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Study Shows Hoosiers May Be Ready for Food Hubs


Indiana wants to help Hoosier farmers who are ready to grow beyond the farmer’s market. The Indiana Department of Agriculture released new data on food hubs Monday.

“Food hub” can be a broad term, but Agriculture Department Director Ted McKinney says people should think of the word “aggregation” – it’s a way for farmers and food producers, often via a website, to connect with buyers.  And a new Department of Agriculture study shows Indiana can do more to utilize food hubs. 

James Jones is with a group in Fort Wayne looking to set one up.  He says the study told him that food hubs are really about cooperation, not competition.

“Indiana users would get together, work, develop relationships locally so that Indianans produce and grow Indiana’s own good,” Jones said.

More than 70 percent of consumers surveyed in the study say they’re at least somewhat willing to pay more for locally grown food…though McKinney cautions farmers who get too eager hearing that.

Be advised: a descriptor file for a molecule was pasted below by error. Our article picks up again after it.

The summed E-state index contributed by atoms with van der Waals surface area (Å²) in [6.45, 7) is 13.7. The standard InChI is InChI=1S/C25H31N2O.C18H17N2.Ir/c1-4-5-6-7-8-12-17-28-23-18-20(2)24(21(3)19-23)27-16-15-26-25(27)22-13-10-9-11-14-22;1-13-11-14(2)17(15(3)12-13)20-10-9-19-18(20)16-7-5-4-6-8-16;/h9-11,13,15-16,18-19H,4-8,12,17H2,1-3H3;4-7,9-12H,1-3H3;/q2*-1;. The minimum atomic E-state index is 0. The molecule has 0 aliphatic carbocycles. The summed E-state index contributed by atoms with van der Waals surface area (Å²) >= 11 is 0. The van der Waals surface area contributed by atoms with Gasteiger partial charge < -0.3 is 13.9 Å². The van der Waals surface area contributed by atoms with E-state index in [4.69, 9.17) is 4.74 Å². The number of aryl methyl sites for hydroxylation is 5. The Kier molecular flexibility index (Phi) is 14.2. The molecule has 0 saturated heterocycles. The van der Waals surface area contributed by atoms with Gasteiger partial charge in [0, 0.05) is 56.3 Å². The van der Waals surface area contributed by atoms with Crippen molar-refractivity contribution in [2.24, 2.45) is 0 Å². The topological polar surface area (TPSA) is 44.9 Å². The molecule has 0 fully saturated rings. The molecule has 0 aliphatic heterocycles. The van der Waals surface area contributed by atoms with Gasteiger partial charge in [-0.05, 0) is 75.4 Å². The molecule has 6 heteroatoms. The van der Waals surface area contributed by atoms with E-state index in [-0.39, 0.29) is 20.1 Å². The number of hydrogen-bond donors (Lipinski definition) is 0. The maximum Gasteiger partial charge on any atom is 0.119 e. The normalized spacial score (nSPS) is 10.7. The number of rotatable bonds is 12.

“There’s many, many consumer studies that are ripe with consumers saying, ‘Sure, I’m willing to pay more for whatever the feature it is.’  And then they don’t do that,” he said.

Still, McKinney says the state is excited about the possibilities presented by food hubs.  He does note that while the state is happy to provide information and help generate collaboration, it has no plans to subsidize food hub growth.

Brandon Smith is excited to be working for public radio in Indiana. He has previously worked in public radio as a reporter and anchor in mid-Missouri for KBIA Radio out of Columbia. Prior to that, he worked for WSPY Radio in Plano, Illinois as a show host, reporter, producer and anchor. His first job in radio was in another state capitol, in Jefferson City, Missouri, as a reporter for three radio stations around Missouri. Brandon graduated from the University of Missouri-Columbia with a Bachelor of Journalism in 2010, with minors in political science and history. He was born and raised in Chicago.